The eight LPs Animal Collective released in the past decade display a wider, wilder range of styles than most mainstream acts endeavor to explore. While the band’s hype magnet (magnate?) status has become excessive in recent years, the music remains amorphous and exciting as it expands in new directions. It is possible, however, to discern a design within these broad parameters. Folk, rock, noise and dance influences (among others) seem to rotate throughout the discography, and a comprehensive listen reveals interconnected phases.
2009 LP Merriweather Post Pavilion was a shiny, sample-heavy work that seemed to flow from Panda Bear’s Person Pitch approach. 2007 album Strawberry Jam offered an even more harsh, manic variation of the psychedelic guitar pop that appeared on Feels in 2005. Furthermore, the acoustic and electronic roots for all of these works can be heard (albeit in sometimes overwhelmingly rough form) on the band’s debut full-length, Spirit They’re Gone, Spirit They’ve Vanished (2000).
Looking beyond the stylistic big tent, what gives credibility to Animal Collective’s musical identity in a larger cultural context is the band’s ability to bridge seemingly dissimilar audiences from hippies to the hip. Nothing testifies to this more succinctly than the band obtaining the first ever officially-licensed sample of a Grateful Dead song (“Unbroken Chain”) for Fall Be Kind track “What Would I Want? Sky”. Yet the presently reissued album Campfire Songs is an even greater window into Animal Collective’s placid side. Originally released in 2003, Campfire Songs could be considered the brief, quiet moment preceding the Here Comes the Indian freak-out and the triumphant, tribal Sung Tongs, which ignited the trajectory that lead the band to mid- and late-decade ubiquity.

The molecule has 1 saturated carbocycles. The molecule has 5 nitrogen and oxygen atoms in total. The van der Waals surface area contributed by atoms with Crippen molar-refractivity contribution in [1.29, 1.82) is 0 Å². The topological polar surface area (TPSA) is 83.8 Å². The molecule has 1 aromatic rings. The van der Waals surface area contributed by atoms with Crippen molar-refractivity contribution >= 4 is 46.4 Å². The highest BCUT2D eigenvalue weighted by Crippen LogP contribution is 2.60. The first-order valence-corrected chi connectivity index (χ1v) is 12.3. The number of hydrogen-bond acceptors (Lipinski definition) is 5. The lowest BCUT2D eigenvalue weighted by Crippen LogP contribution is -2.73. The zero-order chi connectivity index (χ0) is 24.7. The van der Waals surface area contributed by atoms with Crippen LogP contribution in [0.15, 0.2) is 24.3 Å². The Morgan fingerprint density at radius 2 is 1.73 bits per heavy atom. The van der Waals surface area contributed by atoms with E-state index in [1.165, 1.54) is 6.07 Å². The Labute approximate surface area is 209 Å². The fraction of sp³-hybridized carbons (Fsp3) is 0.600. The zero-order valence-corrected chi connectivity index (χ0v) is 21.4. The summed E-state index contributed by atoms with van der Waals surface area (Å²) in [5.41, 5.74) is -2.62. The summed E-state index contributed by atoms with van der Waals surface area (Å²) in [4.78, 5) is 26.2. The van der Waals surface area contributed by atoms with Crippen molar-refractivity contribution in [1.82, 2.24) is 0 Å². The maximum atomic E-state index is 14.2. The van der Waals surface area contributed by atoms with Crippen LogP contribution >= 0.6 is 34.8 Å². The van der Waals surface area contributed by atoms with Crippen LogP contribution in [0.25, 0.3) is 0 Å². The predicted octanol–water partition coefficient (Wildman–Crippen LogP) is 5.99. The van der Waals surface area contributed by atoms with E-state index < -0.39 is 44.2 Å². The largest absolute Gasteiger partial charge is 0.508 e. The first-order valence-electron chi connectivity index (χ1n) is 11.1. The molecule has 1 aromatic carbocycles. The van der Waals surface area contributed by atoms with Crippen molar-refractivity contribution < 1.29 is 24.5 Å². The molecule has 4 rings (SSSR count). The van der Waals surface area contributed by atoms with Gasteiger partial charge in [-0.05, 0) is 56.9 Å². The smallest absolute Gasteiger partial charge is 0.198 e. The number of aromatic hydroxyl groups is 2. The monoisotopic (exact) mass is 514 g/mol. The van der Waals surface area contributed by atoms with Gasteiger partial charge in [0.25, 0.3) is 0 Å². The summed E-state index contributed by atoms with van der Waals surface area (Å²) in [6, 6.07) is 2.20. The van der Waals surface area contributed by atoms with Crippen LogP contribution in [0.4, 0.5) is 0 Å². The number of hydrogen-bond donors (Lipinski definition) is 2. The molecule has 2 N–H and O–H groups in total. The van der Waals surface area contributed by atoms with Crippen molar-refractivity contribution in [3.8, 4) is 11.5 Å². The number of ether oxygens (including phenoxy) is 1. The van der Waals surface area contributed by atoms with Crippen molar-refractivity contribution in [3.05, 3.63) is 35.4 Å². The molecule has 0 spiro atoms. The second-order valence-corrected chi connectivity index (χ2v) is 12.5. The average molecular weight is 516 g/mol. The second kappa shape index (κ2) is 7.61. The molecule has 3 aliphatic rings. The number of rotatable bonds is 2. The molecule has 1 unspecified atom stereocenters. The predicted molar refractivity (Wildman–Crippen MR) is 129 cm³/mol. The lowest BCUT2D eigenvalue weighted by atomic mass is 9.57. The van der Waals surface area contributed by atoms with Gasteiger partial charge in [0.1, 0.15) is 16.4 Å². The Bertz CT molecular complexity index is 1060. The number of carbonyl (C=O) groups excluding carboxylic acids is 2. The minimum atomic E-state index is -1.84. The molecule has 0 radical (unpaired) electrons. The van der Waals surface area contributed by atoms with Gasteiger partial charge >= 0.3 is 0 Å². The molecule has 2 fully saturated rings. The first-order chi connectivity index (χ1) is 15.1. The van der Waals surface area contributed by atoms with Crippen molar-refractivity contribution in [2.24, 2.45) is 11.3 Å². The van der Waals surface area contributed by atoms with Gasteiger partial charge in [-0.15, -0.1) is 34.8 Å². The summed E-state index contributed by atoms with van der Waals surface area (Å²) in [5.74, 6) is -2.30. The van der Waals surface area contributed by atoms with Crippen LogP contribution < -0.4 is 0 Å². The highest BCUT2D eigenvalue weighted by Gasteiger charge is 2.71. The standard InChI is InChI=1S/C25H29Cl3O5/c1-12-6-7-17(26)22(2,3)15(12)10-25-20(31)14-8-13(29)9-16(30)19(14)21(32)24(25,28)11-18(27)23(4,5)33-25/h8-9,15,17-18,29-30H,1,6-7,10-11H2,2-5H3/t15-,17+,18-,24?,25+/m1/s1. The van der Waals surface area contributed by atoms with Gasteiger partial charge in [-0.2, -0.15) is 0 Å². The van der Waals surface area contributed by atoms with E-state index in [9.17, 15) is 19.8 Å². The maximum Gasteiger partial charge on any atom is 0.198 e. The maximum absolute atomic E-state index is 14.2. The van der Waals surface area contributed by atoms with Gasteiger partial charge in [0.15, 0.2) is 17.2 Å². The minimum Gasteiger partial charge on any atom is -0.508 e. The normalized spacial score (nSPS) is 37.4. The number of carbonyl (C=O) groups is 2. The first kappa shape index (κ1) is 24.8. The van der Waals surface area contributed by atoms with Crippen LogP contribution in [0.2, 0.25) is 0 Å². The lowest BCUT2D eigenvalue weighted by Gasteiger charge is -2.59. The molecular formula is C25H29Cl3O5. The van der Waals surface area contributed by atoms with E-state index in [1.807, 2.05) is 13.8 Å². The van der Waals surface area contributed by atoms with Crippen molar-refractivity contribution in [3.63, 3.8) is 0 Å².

As its title suggests, Campfire Songs is a five-song singalong recorded to MiniDisc, outdoors, and in a single take. A listener might embrace or pass on the album based on that description alone. But it is important to keep in mind that other recordings, from bands as diverse as Raccoo-oo-oon, Liars, and the Beach Boys, have all used similar techniques to very different ends. Animal Collective’s version of sitting on the porch and strumming the day away is actually quite cohesive and pleasant.
Although the production techniques used on Campfire Songs might seem limiting, the five songs offer enough variety to make the album compelling throughout. A major strength of the material is the way it combines both raw and delicate elements of composition. For example, “Queen in My Pictures” opens the album vaguely, with insistent guitar strums and wordless singing. But halfway through the song (minute five), both coalesce into one solid form. The song subtly but effectively shape-shifts precisely between “But now it seems her acid visions have come and changed / that face” and “she says I’m hallucinating”. The strumming intensifies during the third section of the song, which replaces the lyrics with a variation of the chanting that appears on later Animal Collective songs such as “Leaf House”.
“Doggy” continues the brisk concluding tempo of “Queen in My Pictures”, but the lyrics stand at odds with the song’s buoyant elements. The titular dog is now dead and still, and the song acknowledges this whilst remembering happier times. Much more lyrically specific than A Silver Mt. Zion’s similarly dead-dog inspired He Has Left Us Alone But Shafts of Light Sometimes Grace the Corners of our Rooms, “Doggy” occasionally slows down to a mournful chorus before moving on with the upbeat melody and chanting/barking.
“Two Corvettes” could pass for the work of a subdued Beachwood Sparks, while “Moo Rah Rah Rain” weaves in and out of the natural sounds that permeate the field recording. The “noise” of the song might try some listeners’ patience, but there is a kind of comfort to the music and lyrics as they appear over the wind and rain like waves. The final track, nature ode “De Soto De Son” probably provides the most hummable material here. Although there is a rather formless breakdown at the center, the verse/chorus sections that frame the song would appeal to those with a taste for more traditional folk music.
Most lo-fi recordings are by definition not luxurious enough to necessitate headphones, and Campfire Songs could be appreciated as background music. But the interplay of guitar, voice, and ambient/nature sounds is best appreciated on headphones rather than remote speakers. In several ways, Campfire Songs is an album that invites the listener to sit as close as possible and to join the circle. The album gets more uniquely intimate with each listen.
// Notes from the Road
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